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Late-Week Storms, Flooding Eye Northeast, Mid-Atlantic

UPDATED 9:30 PM EDT, July 3, 2014

UPDATED By WeatherBug Sr. Meteorologist, John Bateman

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Mother Nature isn`t finished dishing out its own natural fireworks across the Mid-Atlantic and Northeast heading into the long Independence Day holiday weekend. Potentially damaging thunderstorms and downpours, along with an increased flash flood threat, will end a busy week of stormy weather for the U.S.

A cold front making a slow push toward the East Coast has triggered numerous severe thunderstorms today, from the Mid-Atlantic to New England. The biggest concerns accompanying the thunderstorms will be damaging wind gusts up to 65 mph and large hail exceeding golf ball-size, although a brief tornado will be possible as well.

Already, storm reports of golf ball-sized hail in locations in Virginia, Maryland, New Jersey, New Hampshire, and New York. Trees and power lines were reportedly knocked down from West Virginia to Vermont as the storms barreled through.

Due to this risk, a Severe Thunderstorm Watch remains in place across the coastal Northeast from New York to Maine, including New York City, Hartford, Conn., Worcester, Mass., and Portland, Maine.

Severe weather won`t be the only impact possessed by this storm either. The slow-moving cold front will also provide a path for thunderstorms to repeatedly drops lots of rain over the same areas. Drawing upon tropical moisture along the East Coast and from Hurricane Arthur off the Southeast Coast, the thunderstorms will squeeze out 1 to 2 inches of rainfall. Flash Flood Watches remain in place from the Virginia and North Carolina border to eastern Maine. Remember the old adage, "Turn Around, Don`t Drown."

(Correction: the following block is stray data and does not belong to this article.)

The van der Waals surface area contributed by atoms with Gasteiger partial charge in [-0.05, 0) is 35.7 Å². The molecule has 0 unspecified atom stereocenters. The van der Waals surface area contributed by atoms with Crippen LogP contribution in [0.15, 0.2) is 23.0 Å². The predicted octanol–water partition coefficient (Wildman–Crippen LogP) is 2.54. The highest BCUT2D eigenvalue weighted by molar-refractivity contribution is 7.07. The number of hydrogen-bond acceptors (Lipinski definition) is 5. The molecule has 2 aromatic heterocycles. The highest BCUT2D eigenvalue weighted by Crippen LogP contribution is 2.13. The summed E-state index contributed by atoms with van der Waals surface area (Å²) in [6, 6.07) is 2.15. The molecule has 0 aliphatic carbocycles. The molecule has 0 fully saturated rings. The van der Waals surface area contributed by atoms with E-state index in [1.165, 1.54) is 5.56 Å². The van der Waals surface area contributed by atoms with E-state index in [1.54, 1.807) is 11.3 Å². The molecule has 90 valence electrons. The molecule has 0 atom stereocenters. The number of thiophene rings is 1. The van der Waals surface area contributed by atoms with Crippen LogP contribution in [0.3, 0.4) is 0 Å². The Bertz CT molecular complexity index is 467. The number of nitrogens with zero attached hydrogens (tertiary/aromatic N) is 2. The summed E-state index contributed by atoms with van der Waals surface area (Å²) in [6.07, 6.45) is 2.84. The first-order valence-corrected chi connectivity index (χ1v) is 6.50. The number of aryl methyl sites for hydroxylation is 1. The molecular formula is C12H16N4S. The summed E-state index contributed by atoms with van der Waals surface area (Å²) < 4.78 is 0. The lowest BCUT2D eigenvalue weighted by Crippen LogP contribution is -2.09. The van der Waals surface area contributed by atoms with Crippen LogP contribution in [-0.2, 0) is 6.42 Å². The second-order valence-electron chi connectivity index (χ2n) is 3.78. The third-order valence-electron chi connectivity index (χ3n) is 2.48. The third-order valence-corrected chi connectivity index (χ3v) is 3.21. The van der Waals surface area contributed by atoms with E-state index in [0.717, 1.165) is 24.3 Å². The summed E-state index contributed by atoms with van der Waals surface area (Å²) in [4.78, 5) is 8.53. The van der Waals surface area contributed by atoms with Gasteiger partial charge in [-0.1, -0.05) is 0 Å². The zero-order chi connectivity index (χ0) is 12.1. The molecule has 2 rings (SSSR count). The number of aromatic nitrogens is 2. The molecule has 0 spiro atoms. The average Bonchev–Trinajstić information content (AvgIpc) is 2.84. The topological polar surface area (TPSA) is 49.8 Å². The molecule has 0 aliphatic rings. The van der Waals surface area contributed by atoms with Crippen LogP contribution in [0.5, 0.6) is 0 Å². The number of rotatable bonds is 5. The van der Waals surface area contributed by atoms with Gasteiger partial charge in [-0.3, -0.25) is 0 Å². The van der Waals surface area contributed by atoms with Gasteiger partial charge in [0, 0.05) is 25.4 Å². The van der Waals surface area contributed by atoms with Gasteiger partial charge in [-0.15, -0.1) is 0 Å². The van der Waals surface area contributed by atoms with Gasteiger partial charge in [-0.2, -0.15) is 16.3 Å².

While the cold front will rid the Mid-Atlantic of thunderstorms and Arthur`s tropical moisture on Friday, the Northeast won`t be so lucky. As it stalls a bit longer across New England, Arthur`s moisture will get drawn into it, with additional downpours and thunderstorms washing out Fourth of July fireworks and celebrations.

Tropical squalls moving into the coastal Carolinas this afternoon and tonight ahead of Hurricane Arthur could trigger a quick tornado. For more information on Hurricane Arthur, click here.

If you live in an area that could be threatened by thunderstorms, be sure to download the mobile WeatherBug app on your smart phone. The mobile apps now include Spark Lightning Alerts, a GPS-based lightning detection feature providing you the location of the closest lightning strike, so you can Know Before the storm hits. Click here for the link to download.

Be sure to keep WeatherBug active to receive the latest weather alerts in your neighborhood and get the latest updates anywhere on Twitter.

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